November 27, 2012
Recently, while fiddling around on my iPad and knocking off a burger at a Red Robin off Polaris Parkway in Columbus, I came across a couple of pretty disturbing pictures.
They werenít pictures of mutilated body parts or anything grotesque. Instead, they were images of a couple individuals I remember from many years ago.
At one time, the individuals in the pictures were Americaís darlings, one a boy and one a girl, one who appeared on the silver screen and one on the television screen.
As for the boy, the picture I stumbled upon was Macaulay Culkin, as he is now, a picture that bore no resemblance to me of that "Home Alone" kid who lit up the movie screen and managed to make fools of a couple of cat-burglar dopes played by Joe Pesci and Daniel Stern, both accomplished actors certainly not used to playing second bananas to kids in any of their acting endeavors.
Culkin not only starred in the 1990 breakout film that featured him as a child accidentally left behind to defend the house by a family who wanted to spend Christmas in Paris but also in a very commercially successful sequel, "Home Alone 2: Lost in New York."
The current picture of Culkin looked like a totally different person. While I realize no one stays young forever, for a young man of just 32, my, did he look bad. Heís very thin, almost to the point of emaciated, and very pale. There have been rumors of drug addiction, but he says heís fine and has no money worries as a result of his being at one time the highest-paid child actor ever.
With a film career no longer flourishing, his latest pursuit, according to the brief story accompanying the picture, had to do with trying to make it as an artist.
Culkinís life, actually, was less than idyllic back when he was at the height of his childhood glory and earning potential. You may recall significant disputes with his father over access to his money, disputes that eventually led to the estrangement that exists to this very day.
Additionally, as a child Culkin developed a very close relationship with Michael Jackson. While there has long been speculation as to the nature of the relationship and the sleepovers that took place, Culkin maintains what he testified in Jacksonís child molestation trial, that while he often shared Jacksonís bed, never once did the pop singer ever touch him in a sexual manner.
Culkin, when speaking of his relationship with Jackson, said something that speaks powerfully about the difficulties of achieving fame at such a young age.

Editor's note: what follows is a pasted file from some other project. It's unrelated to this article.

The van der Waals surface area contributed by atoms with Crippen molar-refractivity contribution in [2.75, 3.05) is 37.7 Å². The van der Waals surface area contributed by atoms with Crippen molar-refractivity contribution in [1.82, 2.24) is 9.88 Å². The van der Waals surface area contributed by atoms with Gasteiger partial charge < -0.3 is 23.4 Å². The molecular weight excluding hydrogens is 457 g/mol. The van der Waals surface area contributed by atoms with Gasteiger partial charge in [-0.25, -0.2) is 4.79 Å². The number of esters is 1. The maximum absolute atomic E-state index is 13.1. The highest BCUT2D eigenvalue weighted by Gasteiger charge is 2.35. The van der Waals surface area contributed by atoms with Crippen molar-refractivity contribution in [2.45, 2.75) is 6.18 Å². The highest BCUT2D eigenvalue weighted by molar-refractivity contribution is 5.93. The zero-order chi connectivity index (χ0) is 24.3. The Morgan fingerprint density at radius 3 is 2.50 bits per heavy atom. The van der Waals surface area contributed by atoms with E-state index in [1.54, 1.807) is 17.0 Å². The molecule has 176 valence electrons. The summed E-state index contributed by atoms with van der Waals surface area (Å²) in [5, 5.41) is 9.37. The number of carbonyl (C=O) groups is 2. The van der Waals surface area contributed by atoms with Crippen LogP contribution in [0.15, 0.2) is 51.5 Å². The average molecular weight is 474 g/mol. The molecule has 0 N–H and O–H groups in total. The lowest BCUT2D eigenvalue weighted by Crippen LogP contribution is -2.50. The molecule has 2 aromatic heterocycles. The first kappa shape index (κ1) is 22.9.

ďMichael and I had an understanding about my problems with my father,Ē he said. ďHe knew what that was about. He lived it (with his own father). We were both going to be about 8 years old forever because we never had a chance to be 8 when we actually were. Thatís kind of the beautiful and the cursed part of our lives.Ē
As for the other darling of the screen, the TV screen in her case, is Erin Moran. Once upon a time, starting in 1974, she came into our living rooms as Joanie Cunningham on the wildly successful sitcom, "Happy Days."
She has been in the news in a not-so-good way. The series "Happy Days" enjoyed an 11-year run, and, while Iím not so naÔve to assume she was paid so well that her nest should have been feathered for life from what she earned, I would have to believe with some sound financial planning and other acting opportunities, including co-starring in a spin-off series, that would have given Moran a solid start on the road to prosperity.
Moran, thanks to a favorable judgment from a lawsuit that she and other co-stars from the show filed in 2011, received an additional $65,000 from royalties from show-related items, such as dolls, lunch boxes and such that featured the cast membersí likenesses.
Now, according to reports, Moran has blown through all her money on drinking and partying and has been evicted from a trailer park in Indiana. Tabloid stories abound about Moranís public drunkenness and conflicts with her mother-in-law.
At just 52, itís been years since the former actress found any work in an entertainment business that has long ago forgotten her. The image of the once fresh-faced girl with the darting, mischievous eyes has been replaced by an image of a woman who, to me, looks a decade or more older, one with cigarette dangling from lower lip, with clothing that looks more like Goodwill than Hollywood chic.
My hope for both, one who still has a lot of his money and one who is closer to a state of destitution than prosperity, is that they can somehow find a way back to a point where there is some joy and fulfillment in their lives. Certainly for Culkin, given his accumulated and retained wealth, it may be easier than for Moran.
I can only imagine when fame and success come at such a young age how difficult it is when the spotlight ceases to shine. To a degree athletes face that, but they are, generally, a lot older and more able to transition than child stars.
It seems for those of us who were never thrust into that spotlight so very young that we donít need a second act. Ours is a first and only act that evolves over time. But, for Culkin, Moran and others who burst on the scene like so many meteors across their pre-adolescent skies, really itís all about finding that second act after being given so much so soon.